Alsina takes action to improve health services in her village
Imagine that you visit a health clinic. Once you step in to the clinic, you realise that there are no chairs to sit on while waiting, and only one midwife to take care of the patients, as your town has no doctors. This was a common experience for Alsina’s community.
Alsina, aged 36, is a mum of five from Aileu Municipality. In her village, people faced many challenges when they visited a healthcare facility, such as a mobile health clinic or village health post. A lack of basic facilities, such as waiting seats, made it hard for mothers and children to visit the mobile health clinic. No doctor or pharmacist at the health post and an inefficient referral system meant patients couldn’t access quality treatment.
“When we were sick, we had to be referred to a hospital in Maubisse, and sometimes referred again to Dili if the disease could not be treated in Maubisse … so this could cause a negative effect on the patients’ condition,” said Alsina.
The hospital in Maubisse is an hour drive from Alsina’s village, while Dili is another 40 minutes' drive away.
Alsina’s community mobilise to achieve their rights
Citizen Voice and Action (CVA) is World Vision’s approach to improve social accountability, through which community members mobilise themselves to achieve their rights as citizens to access improved services from government and service providers.
Alsina first learned about Citizen Voice and Action in 2017 and became a member of the CVA committee in her community. Now, she is the secretary of the committee, which has five female members and one male. Through the CVA training, the committee members learnt how to speak out about the issues that concerned them, and engage with the government.
Together with health service providers, they monitored the quality of service delivery of mobile health clinics and health posts based on the government’s standards. They used a score card system to assess how people feel about the quality of services they receive, including medical equipment, hospital hours and distribution of medicine.
After the committee defined the challenges facing their community, they met with relevant government officials, health service providers, village leaders, family health volunteers and community members to share results and challenges. After this the community, government officials and service providers agreed on a shared action plan.
Joaquim is the leader of Alsina’s CVA committee. Before he knew about CVA, he didn’t know what to do when community members raised issues about the healthcare system. Now, he understands that people have the right to speak up about issues as citizens, and he knows how to communicate with authorities.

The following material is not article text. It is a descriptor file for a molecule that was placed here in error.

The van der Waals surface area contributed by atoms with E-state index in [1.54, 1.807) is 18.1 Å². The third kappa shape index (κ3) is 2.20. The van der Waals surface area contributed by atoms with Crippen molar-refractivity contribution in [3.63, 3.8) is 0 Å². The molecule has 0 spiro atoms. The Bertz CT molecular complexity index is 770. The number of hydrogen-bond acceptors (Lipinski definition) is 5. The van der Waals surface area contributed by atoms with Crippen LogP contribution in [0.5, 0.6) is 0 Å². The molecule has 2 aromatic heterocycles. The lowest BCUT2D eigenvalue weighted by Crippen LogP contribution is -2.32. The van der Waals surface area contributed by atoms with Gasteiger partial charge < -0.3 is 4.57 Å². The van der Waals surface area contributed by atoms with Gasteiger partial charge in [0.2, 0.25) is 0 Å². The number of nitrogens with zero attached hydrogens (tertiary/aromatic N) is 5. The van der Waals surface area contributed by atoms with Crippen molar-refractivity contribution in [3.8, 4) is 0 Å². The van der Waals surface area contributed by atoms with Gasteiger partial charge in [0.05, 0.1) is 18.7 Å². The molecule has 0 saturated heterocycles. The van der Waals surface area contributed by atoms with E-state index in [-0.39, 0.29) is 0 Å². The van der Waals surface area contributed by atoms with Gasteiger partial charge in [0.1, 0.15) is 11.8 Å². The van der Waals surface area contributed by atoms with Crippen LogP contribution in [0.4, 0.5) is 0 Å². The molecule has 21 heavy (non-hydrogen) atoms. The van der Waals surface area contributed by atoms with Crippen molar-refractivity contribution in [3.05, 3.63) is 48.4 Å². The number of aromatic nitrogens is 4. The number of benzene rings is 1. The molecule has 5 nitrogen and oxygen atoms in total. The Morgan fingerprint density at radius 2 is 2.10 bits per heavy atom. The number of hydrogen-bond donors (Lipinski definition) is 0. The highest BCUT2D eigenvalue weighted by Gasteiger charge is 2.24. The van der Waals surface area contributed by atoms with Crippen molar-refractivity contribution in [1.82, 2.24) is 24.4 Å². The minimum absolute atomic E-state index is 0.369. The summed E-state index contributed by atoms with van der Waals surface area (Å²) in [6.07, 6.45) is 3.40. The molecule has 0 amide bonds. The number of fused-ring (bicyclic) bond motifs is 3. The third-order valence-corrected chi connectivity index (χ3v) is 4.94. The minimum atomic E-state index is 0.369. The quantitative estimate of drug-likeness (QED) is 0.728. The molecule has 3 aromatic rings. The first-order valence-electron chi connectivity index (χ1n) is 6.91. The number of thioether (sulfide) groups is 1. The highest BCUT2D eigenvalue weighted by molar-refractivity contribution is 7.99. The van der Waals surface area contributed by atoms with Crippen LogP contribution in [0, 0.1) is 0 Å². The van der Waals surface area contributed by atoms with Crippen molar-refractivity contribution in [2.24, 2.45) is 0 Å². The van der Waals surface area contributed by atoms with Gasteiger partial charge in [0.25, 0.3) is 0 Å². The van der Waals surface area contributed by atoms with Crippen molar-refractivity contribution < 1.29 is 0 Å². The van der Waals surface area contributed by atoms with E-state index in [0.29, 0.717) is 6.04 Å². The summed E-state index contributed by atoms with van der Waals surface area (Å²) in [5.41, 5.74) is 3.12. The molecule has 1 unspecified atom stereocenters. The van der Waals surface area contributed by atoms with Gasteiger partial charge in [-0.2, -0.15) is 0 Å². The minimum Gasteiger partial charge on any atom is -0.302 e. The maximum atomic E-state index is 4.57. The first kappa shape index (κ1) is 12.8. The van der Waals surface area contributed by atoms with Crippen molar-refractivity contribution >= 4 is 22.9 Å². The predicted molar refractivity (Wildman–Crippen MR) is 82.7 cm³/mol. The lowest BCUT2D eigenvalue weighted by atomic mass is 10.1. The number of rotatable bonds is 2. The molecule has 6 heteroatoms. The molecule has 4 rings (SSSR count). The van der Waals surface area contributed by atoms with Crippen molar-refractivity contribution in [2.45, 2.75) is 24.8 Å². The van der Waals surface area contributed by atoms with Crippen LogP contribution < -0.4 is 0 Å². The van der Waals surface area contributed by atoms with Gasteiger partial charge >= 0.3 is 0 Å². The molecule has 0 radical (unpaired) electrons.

“There have been a lot of changes in terms of services from the healthcare workers. The healthcare workers are aware that they didn’t do well to provide services to the community in the past. However, they have changed a lot now,” said Joaquim.
“In the past, very few staff worked at the mobile health clinic, but now there are many staff working and there’s also available equipment. We can see the changes in services provided to the community and improved equipment in the mobile health clinic. However, the community still sees many things to be improved,” he added.
Alsina is very happy that more people visit the mobile health clinic and health post more often. The healthcare service has improved as a result of the collective action by the community to ensure the government listened to their concerns.
“Through CVA, we raised these cases to the Health Director in Aileu, and they listened to us. Now, people with serious illnesses are directly referred to Dili. CVA also brought us more benefits. After we raised our voice, there is now a doctor, nurse and pharmacist in the health post,” said Alsina. “In the mobile health clinic, there is a child-friendly space and chairs so that mothers can have a seat while they are waiting, and children can play safely.”
“Slowly, slowly, the system is changing, however we will keep trying to move forward through Citizen Voice and Action,” said Domingas, another member of Alsina’s CVA committee.
“I expect that this important information will be shared with everyone in the community, to continue to engage with the community to wake them up and make a change, and learn about CVA so that we can increase our self-confidence to tell what is right,” Joaquim shared.
“People in my community will be constantly active to carry out CVA activities even after World Vision leaves us. We won’t only receive knowledge but we will share the knowledge and skills with others,” said Alsina.
Citizen Voice and Action is part of the Better Food Better Health project, which is supported by the Australian Government through ANCP.